• Initial N:
    • 201 girls at baseline from intervention and control schools
    • 190 girls participated at post-intervention for a response rate of 94% (95% in control and 92% in intervention)
    • 180 girls participated in the eight-month follow-up for a response rate of 89% (88% in control and 89% in intervention) from baseline to follow-up
  • Attrition (final N):
    • 180 girls participated in the eight-month follow-up for a response rate of 89% (88% in control and 89% in intervention) from baseline to follow-up
    • Attrition reasons include moving out of the school district or state, suspension from school, drug rehabilitation, severe illness and no-shows or refusals
    • Responders and non-responders did not differ at baseline across age, race/ethnicity and body mass index
  • Age: Most were ninth and tenth grade females (14 to 16 years of age); mean age 15.4±1.1
  • Ethnicity:
    • Mixed background including: White (41.9%), African American (28.6%), Asian American (21.1%), Hispanic (4.4%), Native American (1%) and mixed/other (3%)
    • Higher percentage of white girls in the intervention; higher percentage of Asian Americans in the control group
  • Anthropometrics:
    • Total BMI: 26.7±6.5
    • Intervention group BMI: 27.6±7.2
    • Control group BMI: 25.9±5.8
  • Location: Twin Cities area school district in Minnesota.
Summary of Results:

Key Findings

  • The feasibility of implementing New Moves was high, as indicated by strong satisfaction among participants, parents and school staff, and by program sustainability
  • Participants perceived a positive program impact on their physical activity, eating patterns and self-image
  • Girls in the intervention significantly progressed in their stage of behavioral change for physical activity from baseline to follow-up
  • At post-intervention, 20% of the control progressed in their stage of physical activity and 24% regressed. In contrast, 31% of the intervention progressed and 19% regressed.
  • At follow-up, the corresponding percents changes in stage were effectively unchanged in the control, but were enhanced in the intervention: 38% progressed while only 11% regressed
  • No differences in body mass index at post-intervention or follow-up
  • For the majority of the outcome measurements, differences between the intervention and the control were not statistically significant.
Author Conclusion:

The intervention program, New Moves, was well received and fills a needed niche within the school physical education programs. An expanded intervention and evaluation is needed to enhance and assess long-term program effectiveness.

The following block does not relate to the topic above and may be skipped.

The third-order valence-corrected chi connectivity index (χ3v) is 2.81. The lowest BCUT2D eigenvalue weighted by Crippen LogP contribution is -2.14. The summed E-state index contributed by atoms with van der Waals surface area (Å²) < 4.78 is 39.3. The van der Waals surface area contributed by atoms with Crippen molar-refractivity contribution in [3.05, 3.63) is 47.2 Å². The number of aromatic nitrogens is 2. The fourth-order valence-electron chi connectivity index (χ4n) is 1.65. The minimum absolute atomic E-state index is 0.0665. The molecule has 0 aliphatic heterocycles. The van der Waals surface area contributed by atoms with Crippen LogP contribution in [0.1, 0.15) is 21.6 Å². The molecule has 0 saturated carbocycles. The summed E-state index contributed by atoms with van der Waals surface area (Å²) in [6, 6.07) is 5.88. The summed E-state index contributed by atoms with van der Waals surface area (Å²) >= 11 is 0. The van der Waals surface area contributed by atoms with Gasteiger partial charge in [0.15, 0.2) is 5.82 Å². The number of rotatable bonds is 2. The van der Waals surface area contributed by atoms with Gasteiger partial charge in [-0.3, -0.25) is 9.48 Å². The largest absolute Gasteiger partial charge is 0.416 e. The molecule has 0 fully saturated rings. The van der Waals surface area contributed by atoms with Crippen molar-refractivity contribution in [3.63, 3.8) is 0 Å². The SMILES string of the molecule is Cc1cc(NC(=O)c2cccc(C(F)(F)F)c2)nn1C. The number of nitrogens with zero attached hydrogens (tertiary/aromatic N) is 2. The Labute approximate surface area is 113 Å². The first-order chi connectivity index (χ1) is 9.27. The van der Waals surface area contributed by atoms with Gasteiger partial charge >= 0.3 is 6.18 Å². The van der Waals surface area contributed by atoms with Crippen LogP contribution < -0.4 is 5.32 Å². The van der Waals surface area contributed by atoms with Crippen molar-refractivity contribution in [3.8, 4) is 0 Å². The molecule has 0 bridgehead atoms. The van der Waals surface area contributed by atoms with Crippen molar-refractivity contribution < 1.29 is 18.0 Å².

Reviewer Comments:

Significant differences between groups at baseline. Authors note the following limitations:

  • Longer or more intensive interventions may be needed to achieve substantial changes in outcome variables such as eating behaviors, physical activity and BMI
  • Limited statistical power to detect changes due to small number of participating schools
  • Lack of measures sensitive to changes in body composition
  • Use of self-report measures to assess variables such as physical activity
  • Short follow-up period, which did not allow for the detection of the prevention of weight gain over time
  • Girls were aware of the study condition prior to signing up for study participation, and this may have contributed to baseline differences between groups of girls.

Research Design and Implementation Criteria Checklist: Primary Research
Relevance Questions
  1. Would implementing the studied intervention or procedure (if found successful) result in improved outcomes for the patients/clients/population group? (Not Applicable for some epidemiological studies)
Yes
  2. Did the authors study an outcome (dependent variable) or topic that the patients/clients/population group would care about?
Yes
  3. Is the focus of the intervention or procedure (independent variable) or topic of study a common issue of concern to nutrition or dietetics practice?
Yes
  4. Is the intervention or procedure feasible? (NA for some epidemiological studies)
Yes
 
Validity Questions
1. Was the research question clearly stated?
Yes
  1.1. Was (were) the specific intervention(s) or procedure(s) [independent variable(s)] identified?
Yes
  1.2. Was (were) the outcome(s) [dependent variable(s)] clearly indicated?
Yes
  1.3. Were the target population and setting specified?
Yes
2. Was the selection of study subjects/patients free from bias?
Yes
  2.1. Were inclusion/exclusion criteria specified (e.g., risk, point in disease progression, diagnostic or prognosis criteria), and with sufficient detail and without omitting criteria critical to the study?
Yes
  2.2. Were criteria applied equally to all study groups?
Yes
  2.3. Were health, demographics, and other characteristics of subjects described?
Yes
  2.4. Were the subjects/patients a representative sample of the relevant population?
Yes
3. Were study groups comparable?
No
  3.1. Was the method of assigning subjects/patients to groups described and unbiased? (Method of randomization identified if RCT)
Yes